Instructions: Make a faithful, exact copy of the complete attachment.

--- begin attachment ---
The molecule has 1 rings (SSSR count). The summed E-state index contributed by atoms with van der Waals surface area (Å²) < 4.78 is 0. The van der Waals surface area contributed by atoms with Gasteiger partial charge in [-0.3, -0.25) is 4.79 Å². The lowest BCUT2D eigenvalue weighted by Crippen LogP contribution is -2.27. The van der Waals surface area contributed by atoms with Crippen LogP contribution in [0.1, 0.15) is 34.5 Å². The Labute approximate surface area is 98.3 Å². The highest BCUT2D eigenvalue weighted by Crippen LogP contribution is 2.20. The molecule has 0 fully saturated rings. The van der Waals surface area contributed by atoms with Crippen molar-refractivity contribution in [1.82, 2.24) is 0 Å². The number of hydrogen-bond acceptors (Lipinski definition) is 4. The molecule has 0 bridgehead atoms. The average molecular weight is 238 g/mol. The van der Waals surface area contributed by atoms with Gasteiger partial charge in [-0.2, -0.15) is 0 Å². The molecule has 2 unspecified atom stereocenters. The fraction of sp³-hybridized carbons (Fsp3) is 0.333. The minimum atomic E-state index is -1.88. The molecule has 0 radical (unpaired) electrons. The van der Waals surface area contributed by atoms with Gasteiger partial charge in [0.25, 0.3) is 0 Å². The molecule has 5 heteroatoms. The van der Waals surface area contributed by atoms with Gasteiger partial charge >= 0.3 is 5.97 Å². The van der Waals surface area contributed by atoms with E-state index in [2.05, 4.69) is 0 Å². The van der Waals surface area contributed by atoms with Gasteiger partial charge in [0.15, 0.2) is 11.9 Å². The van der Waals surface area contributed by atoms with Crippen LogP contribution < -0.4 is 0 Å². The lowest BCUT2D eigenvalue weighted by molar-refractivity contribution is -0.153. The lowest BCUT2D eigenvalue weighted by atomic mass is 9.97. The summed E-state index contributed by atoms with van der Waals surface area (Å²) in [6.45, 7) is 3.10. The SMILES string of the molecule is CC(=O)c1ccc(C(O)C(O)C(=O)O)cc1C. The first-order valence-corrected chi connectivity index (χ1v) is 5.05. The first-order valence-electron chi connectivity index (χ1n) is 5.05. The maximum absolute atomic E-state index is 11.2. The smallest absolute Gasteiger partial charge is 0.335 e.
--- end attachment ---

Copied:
The molecule has 1 rings (SSSR count). The summed E-state index contributed by atoms with van der Waals surface area (Å²) < 4.78 is 0. The van der Waals surface area contributed by atoms with Gasteiger partial charge in [-0.3, -0.25) is 4.79 Å². The lowest BCUT2D eigenvalue weighted by Crippen LogP contribution is -2.27. The van der Waals surface area contributed by atoms with Crippen LogP contribution in [0.1, 0.15) is 34.5 Å². The Labute approximate surface area is 98.3 Å². The highest BCUT2D eigenvalue weighted by Crippen LogP contribution is 2.20. The molecule has 0 fully saturated rings. The van der Waals surface area contributed by atoms with Crippen molar-refractivity contribution in [1.82, 2.24) is 0 Å². The number of hydrogen-bond acceptors (Lipinski definition) is 4. The molecule has 0 bridgehead atoms. The average molecular weight is 238 g/mol. The van der Waals surface area contributed by atoms with Gasteiger partial charge in [-0.2, -0.15) is 0 Å². The molecule has 2 unspecified atom stereocenters. The fraction of sp³-hybridized carbons (Fsp3) is 0.333. The minimum atomic E-state index is -1.88. The molecule has 0 radical (unpaired) electrons. The van der Waals surface area contributed by atoms with Gasteiger partial charge in [0.25, 0.3) is 0 Å². The molecule has 5 heteroatoms. The van der Waals surface area contributed by atoms with Gasteiger partial charge >= 0.3 is 5.97 Å². The van der Waals surface area contributed by atoms with E-state index in [2.05, 4.69) is 0 Å². The van der Waals surface area contributed by atoms with Gasteiger partial charge in [0.15, 0.2) is 11.9 Å². The van der Waals surface area contributed by atoms with Crippen LogP contribution < -0.4 is 0 Å². The lowest BCUT2D eigenvalue weighted by molar-refractivity contribution is -0.153. The lowest BCUT2D eigenvalue weighted by atomic mass is 9.97. The summed E-state index contributed by atoms with van der Waals surface area (Å²) in [6.45, 7) is 3.10. The SMILES string of the molecule is CC(=O)c1ccc(C(O)C(O)C(=O)O)cc1C. The first-order valence-corrected chi connectivity index (χ1v) is 5.05. The first-order valence-electron chi connectivity index (χ1n) is 5.05. The maximum absolute atomic E-state index is 11.2. The smallest absolute Gasteiger partial charge is 0.335 e.